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Public art project confronts street harassment

Northeastern’s new artist-in-residence Tatyana Fazlalizadeh created a powerful public art series called “Stop Telling Women to Smile” featuring portraits of women whom she’s interviewed about their experiences with gender-based street harassment. The portraits include statements from these women about these experiences, ranging from “I am not public space” to “My outfit is not an invitation.”

On Tuesday, Northeastern students joined Fazlalizadeh in bringing this series to campus in an effort to blend public art with activism and increase dialogue around this important issue. Students spent an hour in the morning wheat pasting 33 of the Brooklyn-based artist’s portraits to the side of Nightingale Hall facing Forsyth Street.

“I’m glad students are a part of the process,” said Fazlalizadeh, as she used her paintbrush to apply an extra coat of wheat paste to the row of posters. “We were able to talk about a tough subject and also explore what for most of these students was a new art form.”

Fazlalizadeh started the project as a way to speak out about her own experiences with street harassment, and she said it is important that her artwork be featured in public spaces.

“For young women, this will hopefully empower them and make them feel like they have agency over their bodies,” she said, noting that she hopes the project will also make men think twice about “catcalling” women or making other comments about their appearance or demeanor.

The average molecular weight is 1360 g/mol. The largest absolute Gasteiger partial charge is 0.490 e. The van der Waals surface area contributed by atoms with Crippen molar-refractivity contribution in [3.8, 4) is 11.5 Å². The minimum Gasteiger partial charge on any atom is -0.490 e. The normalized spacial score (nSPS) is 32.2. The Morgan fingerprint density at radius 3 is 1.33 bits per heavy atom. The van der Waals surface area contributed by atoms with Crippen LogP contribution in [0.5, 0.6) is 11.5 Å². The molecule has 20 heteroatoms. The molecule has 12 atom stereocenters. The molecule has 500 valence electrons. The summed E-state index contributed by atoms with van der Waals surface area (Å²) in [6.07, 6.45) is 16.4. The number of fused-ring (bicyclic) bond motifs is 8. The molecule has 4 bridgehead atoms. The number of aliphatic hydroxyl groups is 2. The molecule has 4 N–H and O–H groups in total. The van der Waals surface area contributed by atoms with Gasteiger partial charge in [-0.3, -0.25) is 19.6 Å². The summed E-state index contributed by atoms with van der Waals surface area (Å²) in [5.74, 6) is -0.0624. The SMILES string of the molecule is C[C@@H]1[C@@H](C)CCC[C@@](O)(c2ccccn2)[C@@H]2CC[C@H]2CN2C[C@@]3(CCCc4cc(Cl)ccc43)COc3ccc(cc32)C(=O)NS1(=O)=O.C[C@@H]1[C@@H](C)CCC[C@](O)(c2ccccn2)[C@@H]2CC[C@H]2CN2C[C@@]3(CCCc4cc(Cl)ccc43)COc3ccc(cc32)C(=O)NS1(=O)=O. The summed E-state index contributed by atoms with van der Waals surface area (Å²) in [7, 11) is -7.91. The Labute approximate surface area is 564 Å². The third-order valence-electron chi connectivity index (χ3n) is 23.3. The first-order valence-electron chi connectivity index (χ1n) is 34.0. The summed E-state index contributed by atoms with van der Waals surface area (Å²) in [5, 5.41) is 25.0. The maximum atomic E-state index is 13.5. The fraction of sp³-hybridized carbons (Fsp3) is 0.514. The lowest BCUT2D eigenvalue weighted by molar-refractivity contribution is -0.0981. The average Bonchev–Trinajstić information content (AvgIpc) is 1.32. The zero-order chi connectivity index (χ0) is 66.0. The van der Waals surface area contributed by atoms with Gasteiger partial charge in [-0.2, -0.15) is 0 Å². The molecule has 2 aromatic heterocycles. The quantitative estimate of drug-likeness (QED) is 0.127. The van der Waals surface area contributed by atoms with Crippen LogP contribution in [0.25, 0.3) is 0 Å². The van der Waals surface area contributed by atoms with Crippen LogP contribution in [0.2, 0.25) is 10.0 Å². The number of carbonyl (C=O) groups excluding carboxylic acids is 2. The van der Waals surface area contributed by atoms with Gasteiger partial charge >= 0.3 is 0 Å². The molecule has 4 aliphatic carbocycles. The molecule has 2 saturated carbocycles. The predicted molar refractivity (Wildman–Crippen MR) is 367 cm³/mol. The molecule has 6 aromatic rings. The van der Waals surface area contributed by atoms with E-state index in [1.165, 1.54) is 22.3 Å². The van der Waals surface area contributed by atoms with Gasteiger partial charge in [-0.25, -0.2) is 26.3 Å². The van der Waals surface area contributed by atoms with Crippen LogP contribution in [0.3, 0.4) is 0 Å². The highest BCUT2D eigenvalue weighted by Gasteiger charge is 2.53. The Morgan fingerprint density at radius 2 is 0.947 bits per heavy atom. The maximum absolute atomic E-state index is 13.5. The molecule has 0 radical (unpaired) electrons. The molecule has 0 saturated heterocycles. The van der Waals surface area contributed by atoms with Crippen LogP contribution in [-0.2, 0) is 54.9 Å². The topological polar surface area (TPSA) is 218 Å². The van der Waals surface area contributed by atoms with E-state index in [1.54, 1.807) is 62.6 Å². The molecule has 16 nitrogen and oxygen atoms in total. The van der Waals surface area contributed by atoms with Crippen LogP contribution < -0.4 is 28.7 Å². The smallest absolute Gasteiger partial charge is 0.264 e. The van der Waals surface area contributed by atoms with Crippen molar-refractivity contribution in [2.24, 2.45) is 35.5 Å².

President Joseph E. Aoun, center, meets with artist Tatyana Fazlalizadeh, left, on Forsyth Street where Fazlalizadeh and Northeastern students were installing wheat-paste posters. Photo by Matt "Modoono.

President Joseph E. Aoun, center, meets with artist Tatyana Fazlalizadeh, left, on Forsyth Street where Fazlalizadeh and Northeastern students were installing wheat-paste posters. Photo by Matt Modoono.

Fazlalizadeh’s residency, which runs from Oct. 6-9, is the result of a collaboration between the Northeastern Center for the Arts and the university’s Public Art Initiative, which aims to provide students, faculty, and artists from around the world “canvases” throughout campus to display their works for the entire Northeastern community to experience. Fazlalizadeh’s series began on the streets of New York City and has since become a global phenomenon. Assistant professor Sarah Jackson and associate professor Greg Goodale also played important roles in bringing Fazlalizadeh to campus; Fazlalizadeh will speak to students in their courses for discussions on race, gender, and activism as part of her residency.

Fifth-year student Megan Fernandes, SSH’15, found the public art powerful because it puts faces to women who’ve experienced street harassment. She echoed Fazlalizadeh in saying that it can be empowering for women to see these faces and realize for themselves that this behavior is not OK.